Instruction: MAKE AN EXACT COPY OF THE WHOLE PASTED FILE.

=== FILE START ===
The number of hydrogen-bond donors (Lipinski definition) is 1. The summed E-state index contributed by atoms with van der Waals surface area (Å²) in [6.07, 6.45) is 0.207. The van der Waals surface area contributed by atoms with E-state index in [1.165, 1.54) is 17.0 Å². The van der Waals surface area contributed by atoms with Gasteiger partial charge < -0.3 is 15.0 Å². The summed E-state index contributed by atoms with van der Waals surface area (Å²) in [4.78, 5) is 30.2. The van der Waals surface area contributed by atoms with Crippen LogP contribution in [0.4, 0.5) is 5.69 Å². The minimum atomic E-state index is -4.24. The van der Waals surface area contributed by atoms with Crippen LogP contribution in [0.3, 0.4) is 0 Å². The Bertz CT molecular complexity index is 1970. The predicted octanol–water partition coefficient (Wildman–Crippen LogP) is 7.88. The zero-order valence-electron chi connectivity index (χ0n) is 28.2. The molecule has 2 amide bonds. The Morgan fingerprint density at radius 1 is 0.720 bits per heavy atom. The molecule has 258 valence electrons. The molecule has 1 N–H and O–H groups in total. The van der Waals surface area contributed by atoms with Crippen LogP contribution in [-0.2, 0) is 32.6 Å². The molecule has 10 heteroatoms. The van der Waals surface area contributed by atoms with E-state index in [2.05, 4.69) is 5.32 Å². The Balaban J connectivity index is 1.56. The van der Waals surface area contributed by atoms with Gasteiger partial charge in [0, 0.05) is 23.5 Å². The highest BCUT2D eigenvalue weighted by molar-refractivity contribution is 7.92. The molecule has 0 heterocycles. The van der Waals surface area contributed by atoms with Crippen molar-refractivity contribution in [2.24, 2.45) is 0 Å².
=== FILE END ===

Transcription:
The number of hydrogen-bond donors (Lipinski definition) is 1. The summed E-state index contributed by atoms with van der Waals surface area (Å²) in [6.07, 6.45) is 0.207. The van der Waals surface area contributed by atoms with E-state index in [1.165, 1.54) is 17.0 Å². The van der Waals surface area contributed by atoms with Gasteiger partial charge < -0.3 is 15.0 Å². The summed E-state index contributed by atoms with van der Waals surface area (Å²) in [4.78, 5) is 30.2. The van der Waals surface area contributed by atoms with Crippen LogP contribution in [0.4, 0.5) is 5.69 Å². The minimum atomic E-state index is -4.24. The van der Waals surface area contributed by atoms with Crippen LogP contribution in [0.3, 0.4) is 0 Å². The Bertz CT molecular complexity index is 1970. The predicted octanol–water partition coefficient (Wildman–Crippen LogP) is 7.88. The zero-order valence-electron chi connectivity index (χ0n) is 28.2. The molecule has 2 amide bonds. The Morgan fingerprint density at radius 1 is 0.720 bits per heavy atom. The molecule has 258 valence electrons. The molecule has 1 N–H and O–H groups in total. The van der Waals surface area contributed by atoms with Crippen LogP contribution in [-0.2, 0) is 32.6 Å². The molecule has 10 heteroatoms. The van der Waals surface area contributed by atoms with E-state index in [2.05, 4.69) is 5.32 Å². The Balaban J connectivity index is 1.56. The van der Waals surface area contributed by atoms with Gasteiger partial charge in [0, 0.05) is 23.5 Å². The highest BCUT2D eigenvalue weighted by molar-refractivity contribution is 7.92. The molecule has 0 heterocycles. The van der Waals surface area contributed by atoms with Crippen molar-refractivity contribution in [2.24, 2.45) is 0 Å².